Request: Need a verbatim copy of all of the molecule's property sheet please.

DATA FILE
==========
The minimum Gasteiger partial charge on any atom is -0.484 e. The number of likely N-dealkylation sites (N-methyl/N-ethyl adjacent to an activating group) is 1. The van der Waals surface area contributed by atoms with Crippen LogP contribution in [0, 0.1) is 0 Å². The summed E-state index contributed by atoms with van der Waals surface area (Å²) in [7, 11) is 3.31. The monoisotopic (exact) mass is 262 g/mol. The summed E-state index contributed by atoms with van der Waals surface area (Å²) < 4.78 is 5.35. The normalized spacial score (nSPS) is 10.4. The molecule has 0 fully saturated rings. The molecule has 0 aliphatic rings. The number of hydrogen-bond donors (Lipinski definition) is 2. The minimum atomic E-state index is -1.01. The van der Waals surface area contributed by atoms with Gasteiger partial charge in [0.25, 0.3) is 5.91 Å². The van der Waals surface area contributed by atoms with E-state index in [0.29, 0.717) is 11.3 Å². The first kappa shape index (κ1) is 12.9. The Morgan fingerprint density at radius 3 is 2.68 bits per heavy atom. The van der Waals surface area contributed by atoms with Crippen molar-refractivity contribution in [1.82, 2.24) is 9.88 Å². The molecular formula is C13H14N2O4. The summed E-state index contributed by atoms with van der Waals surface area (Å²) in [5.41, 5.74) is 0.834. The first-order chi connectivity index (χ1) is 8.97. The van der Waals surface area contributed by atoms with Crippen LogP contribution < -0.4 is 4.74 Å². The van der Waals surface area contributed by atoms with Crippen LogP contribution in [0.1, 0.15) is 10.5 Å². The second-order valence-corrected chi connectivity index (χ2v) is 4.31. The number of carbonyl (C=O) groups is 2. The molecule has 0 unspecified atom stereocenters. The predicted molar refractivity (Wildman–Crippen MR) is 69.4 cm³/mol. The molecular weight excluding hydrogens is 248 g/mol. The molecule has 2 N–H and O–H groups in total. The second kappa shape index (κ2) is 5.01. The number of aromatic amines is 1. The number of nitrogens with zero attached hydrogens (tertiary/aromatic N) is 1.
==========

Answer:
The minimum Gasteiger partial charge on any atom is -0.484 e. The number of likely N-dealkylation sites (N-methyl/N-ethyl adjacent to an activating group) is 1. The van der Waals surface area contributed by atoms with Crippen LogP contribution in [0, 0.1) is 0 Å². The summed E-state index contributed by atoms with van der Waals surface area (Å²) in [7, 11) is 3.31. The monoisotopic (exact) mass is 262 g/mol. The summed E-state index contributed by atoms with van der Waals surface area (Å²) < 4.78 is 5.35. The normalized spacial score (nSPS) is 10.4. The molecule has 0 fully saturated rings. The molecule has 0 aliphatic rings. The number of hydrogen-bond donors (Lipinski definition) is 2. The minimum atomic E-state index is -1.01. The van der Waals surface area contributed by atoms with Gasteiger partial charge in [0.25, 0.3) is 5.91 Å². The van der Waals surface area contributed by atoms with E-state index in [0.29, 0.717) is 11.3 Å². The first kappa shape index (κ1) is 12.9. The Morgan fingerprint density at radius 3 is 2.68 bits per heavy atom. The van der Waals surface area contributed by atoms with Crippen molar-refractivity contribution in [1.82, 2.24) is 9.88 Å². The molecular formula is C13H14N2O4. The summed E-state index contributed by atoms with van der Waals surface area (Å²) in [5.41, 5.74) is 0.834. The first-order chi connectivity index (χ1) is 8.97. The van der Waals surface area contributed by atoms with Crippen LogP contribution < -0.4 is 4.74 Å². The van der Waals surface area contributed by atoms with Crippen LogP contribution in [0.1, 0.15) is 10.5 Å². The second-order valence-corrected chi connectivity index (χ2v) is 4.31. The number of carbonyl (C=O) groups is 2. The molecule has 0 unspecified atom stereocenters. The predicted molar refractivity (Wildman–Crippen MR) is 69.4 cm³/mol. The molecular weight excluding hydrogens is 248 g/mol. The molecule has 2 N–H and O–H groups in total. The second kappa shape index (κ2) is 5.01. The number of aromatic amines is 1. The number of nitrogens with zero attached hydrogens (tertiary/aromatic N) is 1.